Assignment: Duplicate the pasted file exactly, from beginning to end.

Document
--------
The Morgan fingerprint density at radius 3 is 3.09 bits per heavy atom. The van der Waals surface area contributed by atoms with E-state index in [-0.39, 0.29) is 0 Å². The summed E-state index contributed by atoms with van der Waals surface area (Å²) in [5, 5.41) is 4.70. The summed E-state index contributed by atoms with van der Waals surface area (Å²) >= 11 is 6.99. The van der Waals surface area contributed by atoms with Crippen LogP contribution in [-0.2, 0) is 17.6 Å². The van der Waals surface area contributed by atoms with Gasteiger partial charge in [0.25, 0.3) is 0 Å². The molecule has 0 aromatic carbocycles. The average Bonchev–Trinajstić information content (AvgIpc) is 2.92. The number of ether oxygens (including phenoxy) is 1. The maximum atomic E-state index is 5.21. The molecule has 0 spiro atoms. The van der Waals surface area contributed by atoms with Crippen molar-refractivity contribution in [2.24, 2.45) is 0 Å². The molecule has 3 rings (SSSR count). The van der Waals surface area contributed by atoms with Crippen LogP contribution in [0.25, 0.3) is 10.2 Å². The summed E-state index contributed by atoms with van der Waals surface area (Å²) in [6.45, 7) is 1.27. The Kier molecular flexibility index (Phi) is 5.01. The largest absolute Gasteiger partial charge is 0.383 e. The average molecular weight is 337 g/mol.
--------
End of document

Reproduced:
The Morgan fingerprint density at radius 3 is 3.09 bits per heavy atom. The van der Waals surface area contributed by atoms with E-state index in [-0.39, 0.29) is 0 Å². The summed E-state index contributed by atoms with van der Waals surface area (Å²) in [5, 5.41) is 4.70. The summed E-state index contributed by atoms with van der Waals surface area (Å²) >= 11 is 6.99. The van der Waals surface area contributed by atoms with Crippen LogP contribution in [-0.2, 0) is 17.6 Å². The van der Waals surface area contributed by atoms with Gasteiger partial charge in [0.25, 0.3) is 0 Å². The molecule has 0 aromatic carbocycles. The average Bonchev–Trinajstić information content (AvgIpc) is 2.92. The number of ether oxygens (including phenoxy) is 1. The maximum atomic E-state index is 5.21. The molecule has 0 spiro atoms. The van der Waals surface area contributed by atoms with Crippen molar-refractivity contribution in [2.24, 2.45) is 0 Å². The molecule has 3 rings (SSSR count). The van der Waals surface area contributed by atoms with Crippen LogP contribution in [0.25, 0.3) is 10.2 Å². The summed E-state index contributed by atoms with van der Waals surface area (Å²) in [6.45, 7) is 1.27. The Kier molecular flexibility index (Phi) is 5.01. The largest absolute Gasteiger partial charge is 0.383 e. The average molecular weight is 337 g/mol.